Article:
With emerging market star Brazil set for slower growth fund managers will have to dig deeper to keep the Latin American growth story on tract, finds Nick Fitzpatrick.
“There has been a sell-off in Brazil so it’s a good time to pick up stocks,” says Joaquim Levy, chief executive officer at Bradesco Asset Management, a fund manager with 129.9 billion reales ($124 billion) under management and based in São Paulo.
Of course, there’s not much apart from this that you can say when a key part of your business as an asset manager depends on a market that has seen large falls. That is particularly the case when that market is one of the stars of the emerging world.
Bradesco has a Brazilian “Megatrends” fund and a mid- and small-cap Brazil fund that it sells into Europe where the emerging market theme is now firmly entrenched as an investment story.
Latin American markets saw a sell-off in June and Brazil also saw a weaker 2012 compared to regional peers.
Brazil has been, and still is, a country with a key role in the emerging markets story, and to stretch the literary metaphor, the country is in fact one of three chapters being written about this story as it unfolds on American continent.
In the northern most clime of the emerging Americas there is the Mexico story, which cleaves around the US as a key influencer. Much further south and it is the commodity and mining story of Chile and Peru.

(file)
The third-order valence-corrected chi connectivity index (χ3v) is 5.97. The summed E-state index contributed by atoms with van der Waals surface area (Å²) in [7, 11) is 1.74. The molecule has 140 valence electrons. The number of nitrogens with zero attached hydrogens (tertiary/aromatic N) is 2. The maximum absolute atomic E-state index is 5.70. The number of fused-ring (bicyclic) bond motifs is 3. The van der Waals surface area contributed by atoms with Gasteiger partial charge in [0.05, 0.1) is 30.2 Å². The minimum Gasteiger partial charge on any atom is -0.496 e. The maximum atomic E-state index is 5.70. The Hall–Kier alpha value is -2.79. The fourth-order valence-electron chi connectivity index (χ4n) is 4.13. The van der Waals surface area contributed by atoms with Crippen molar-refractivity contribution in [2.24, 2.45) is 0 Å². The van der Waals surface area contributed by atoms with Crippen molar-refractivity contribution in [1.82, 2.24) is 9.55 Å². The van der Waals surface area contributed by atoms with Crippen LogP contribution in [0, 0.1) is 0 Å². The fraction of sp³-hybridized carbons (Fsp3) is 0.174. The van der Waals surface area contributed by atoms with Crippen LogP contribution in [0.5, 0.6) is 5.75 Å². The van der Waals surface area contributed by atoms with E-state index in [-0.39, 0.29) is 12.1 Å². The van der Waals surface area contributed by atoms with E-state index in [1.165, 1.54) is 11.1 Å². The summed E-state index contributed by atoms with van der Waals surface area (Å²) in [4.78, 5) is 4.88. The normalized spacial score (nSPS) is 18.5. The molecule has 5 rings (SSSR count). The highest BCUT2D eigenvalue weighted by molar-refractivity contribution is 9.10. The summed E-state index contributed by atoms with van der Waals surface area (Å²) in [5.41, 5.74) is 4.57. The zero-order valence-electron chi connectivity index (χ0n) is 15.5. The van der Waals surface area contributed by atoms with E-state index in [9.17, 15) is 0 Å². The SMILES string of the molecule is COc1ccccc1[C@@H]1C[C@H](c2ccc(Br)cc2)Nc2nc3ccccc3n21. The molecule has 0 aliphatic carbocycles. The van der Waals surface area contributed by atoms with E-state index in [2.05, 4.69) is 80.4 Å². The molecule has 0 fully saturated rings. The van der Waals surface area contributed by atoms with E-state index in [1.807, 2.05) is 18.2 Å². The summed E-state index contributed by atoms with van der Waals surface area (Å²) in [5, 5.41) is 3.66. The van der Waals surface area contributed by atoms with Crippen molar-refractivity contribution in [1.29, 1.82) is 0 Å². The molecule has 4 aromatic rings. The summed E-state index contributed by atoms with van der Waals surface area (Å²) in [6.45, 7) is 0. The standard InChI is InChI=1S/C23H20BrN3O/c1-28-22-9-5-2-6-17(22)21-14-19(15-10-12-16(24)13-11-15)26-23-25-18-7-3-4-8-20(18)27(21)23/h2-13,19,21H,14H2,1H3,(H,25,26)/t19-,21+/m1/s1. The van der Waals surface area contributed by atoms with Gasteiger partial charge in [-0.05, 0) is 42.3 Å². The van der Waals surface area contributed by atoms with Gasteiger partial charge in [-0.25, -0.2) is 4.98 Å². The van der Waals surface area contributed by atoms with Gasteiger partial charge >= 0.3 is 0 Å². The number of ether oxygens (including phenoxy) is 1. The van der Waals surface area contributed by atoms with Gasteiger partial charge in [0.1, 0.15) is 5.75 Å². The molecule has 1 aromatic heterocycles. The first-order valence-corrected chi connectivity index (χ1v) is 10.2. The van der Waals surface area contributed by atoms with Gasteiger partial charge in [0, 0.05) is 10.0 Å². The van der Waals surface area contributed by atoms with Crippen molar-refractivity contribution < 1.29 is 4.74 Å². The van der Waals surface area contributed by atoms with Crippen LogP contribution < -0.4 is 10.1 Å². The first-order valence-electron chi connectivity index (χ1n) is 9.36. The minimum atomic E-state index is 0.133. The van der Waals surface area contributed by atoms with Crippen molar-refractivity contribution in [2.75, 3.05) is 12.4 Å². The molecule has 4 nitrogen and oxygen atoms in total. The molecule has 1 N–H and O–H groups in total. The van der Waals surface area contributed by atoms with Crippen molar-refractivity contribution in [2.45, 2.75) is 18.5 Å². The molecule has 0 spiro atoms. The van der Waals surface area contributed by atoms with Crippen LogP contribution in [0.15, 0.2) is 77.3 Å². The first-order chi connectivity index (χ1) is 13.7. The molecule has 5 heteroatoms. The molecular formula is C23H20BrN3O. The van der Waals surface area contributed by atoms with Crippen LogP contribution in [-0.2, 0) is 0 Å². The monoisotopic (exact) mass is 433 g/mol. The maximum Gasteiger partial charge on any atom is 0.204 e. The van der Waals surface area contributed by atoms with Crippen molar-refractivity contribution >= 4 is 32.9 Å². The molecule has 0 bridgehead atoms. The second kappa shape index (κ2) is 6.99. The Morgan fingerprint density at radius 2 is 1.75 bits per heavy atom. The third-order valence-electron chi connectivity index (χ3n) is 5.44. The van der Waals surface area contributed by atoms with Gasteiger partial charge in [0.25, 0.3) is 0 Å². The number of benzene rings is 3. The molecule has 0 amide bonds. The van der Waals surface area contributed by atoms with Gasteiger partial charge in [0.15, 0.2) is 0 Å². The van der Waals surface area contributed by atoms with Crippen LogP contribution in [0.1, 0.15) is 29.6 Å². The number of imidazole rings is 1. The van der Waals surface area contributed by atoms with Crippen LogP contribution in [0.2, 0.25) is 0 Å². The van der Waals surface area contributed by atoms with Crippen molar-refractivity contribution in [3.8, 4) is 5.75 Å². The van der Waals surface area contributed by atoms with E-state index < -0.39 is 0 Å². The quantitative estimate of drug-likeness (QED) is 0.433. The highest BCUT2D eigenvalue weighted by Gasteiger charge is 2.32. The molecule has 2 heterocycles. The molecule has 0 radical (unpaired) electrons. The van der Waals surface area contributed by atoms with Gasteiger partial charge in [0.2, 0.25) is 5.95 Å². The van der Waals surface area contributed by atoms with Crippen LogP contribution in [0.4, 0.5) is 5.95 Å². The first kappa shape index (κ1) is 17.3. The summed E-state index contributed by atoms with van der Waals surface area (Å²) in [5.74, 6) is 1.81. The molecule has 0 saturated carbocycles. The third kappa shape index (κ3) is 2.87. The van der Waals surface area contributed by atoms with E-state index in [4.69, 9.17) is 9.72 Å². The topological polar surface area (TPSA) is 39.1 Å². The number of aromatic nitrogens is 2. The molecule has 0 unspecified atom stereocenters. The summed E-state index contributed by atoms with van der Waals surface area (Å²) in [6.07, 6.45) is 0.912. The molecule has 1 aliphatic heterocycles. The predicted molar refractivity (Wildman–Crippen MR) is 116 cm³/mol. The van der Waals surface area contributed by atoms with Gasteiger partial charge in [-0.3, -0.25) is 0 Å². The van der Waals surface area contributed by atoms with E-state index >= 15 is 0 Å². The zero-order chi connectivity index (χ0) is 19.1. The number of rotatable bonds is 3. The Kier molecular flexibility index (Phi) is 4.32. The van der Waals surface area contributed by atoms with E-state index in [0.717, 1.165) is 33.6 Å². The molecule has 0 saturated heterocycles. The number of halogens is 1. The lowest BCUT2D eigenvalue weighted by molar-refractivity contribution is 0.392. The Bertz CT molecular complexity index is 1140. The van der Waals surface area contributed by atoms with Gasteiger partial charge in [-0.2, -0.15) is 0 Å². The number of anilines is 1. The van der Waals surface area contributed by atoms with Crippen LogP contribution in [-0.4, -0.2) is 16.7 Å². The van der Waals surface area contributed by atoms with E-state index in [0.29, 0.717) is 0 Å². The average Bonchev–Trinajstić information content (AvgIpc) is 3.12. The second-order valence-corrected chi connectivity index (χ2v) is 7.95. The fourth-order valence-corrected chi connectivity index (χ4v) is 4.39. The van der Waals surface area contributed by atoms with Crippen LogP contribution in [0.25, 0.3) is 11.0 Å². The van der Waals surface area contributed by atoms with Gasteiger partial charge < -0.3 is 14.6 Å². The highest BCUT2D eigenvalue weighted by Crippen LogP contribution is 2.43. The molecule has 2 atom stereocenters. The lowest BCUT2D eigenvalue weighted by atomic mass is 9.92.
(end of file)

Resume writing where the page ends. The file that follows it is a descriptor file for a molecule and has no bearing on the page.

But Brazil has the consumer story, one it shares with many other major emerging markets and one that is broadcast most frequently by emerging markets investors.
Yet when Brazilian equities served to drag the return of Latin America’s wider stock markets back to 8.7% in 2012 (versus a return of 18.6% from global emerging markets in US dollar terms), it’s likely this had a lot to do with commodities. For all its relation to the emerging-market consumer story, which is based on the growth of a middle class and a population largely unfetted by debt, Brazil’s main index still has a high relative weight to commodities and other cyclicals. These sectors are likely to underperform when concerns about global growth, and particularly Chinese growth, do the rounds.
Getting around this is one reason some Brazil investors say it is important to look beyond the main stock market indices of the São Paulo stock exchange, such as the Bovespa index.
This is the case with Bradesco. The small and medium-cap fund is self-explanatory. But both that fund and the Megatrend fund also buy Brazilian depositary receipts, certificates issued in Brazil on behalf of companies with publicly traded stock and headquarters overseas.
Levy says: “BDRs let you get exposure to sectors that are not largely available in Brazil, such as Big Pharma.” Pfizer, the large US pharmaceutical corporation, is one example.
Similarly, Jose Castellano, head of Iberia, North America Offshore & Latin American markets at Pioneer Investments, says opportunities in Brazil are “hiding” behind the benchmark.
“Many investors are starting to identify this,” he says. “The index is heavily weighted towards everything that has worked in the past, like commodities, banks and utilities, and to a certain extent the consumer component. But there are some very good businesses that are not represented in the index.”
He adds: “The dispersion between benchmark returns and those sorts of companies is enormous.”
Commodity prices are forecast to drop over the next year and, along with tighter monetary policy in Europe and the US, this will expose “key vulnerabilities in Latin America’s growth model”, says Capital Economics.
In a report, Latin America Focus, published in July, Capital Economics says the Latin American economy has, in fact, been slowing down for two years but that liquidity injections by central banks glossed over weaker economic data.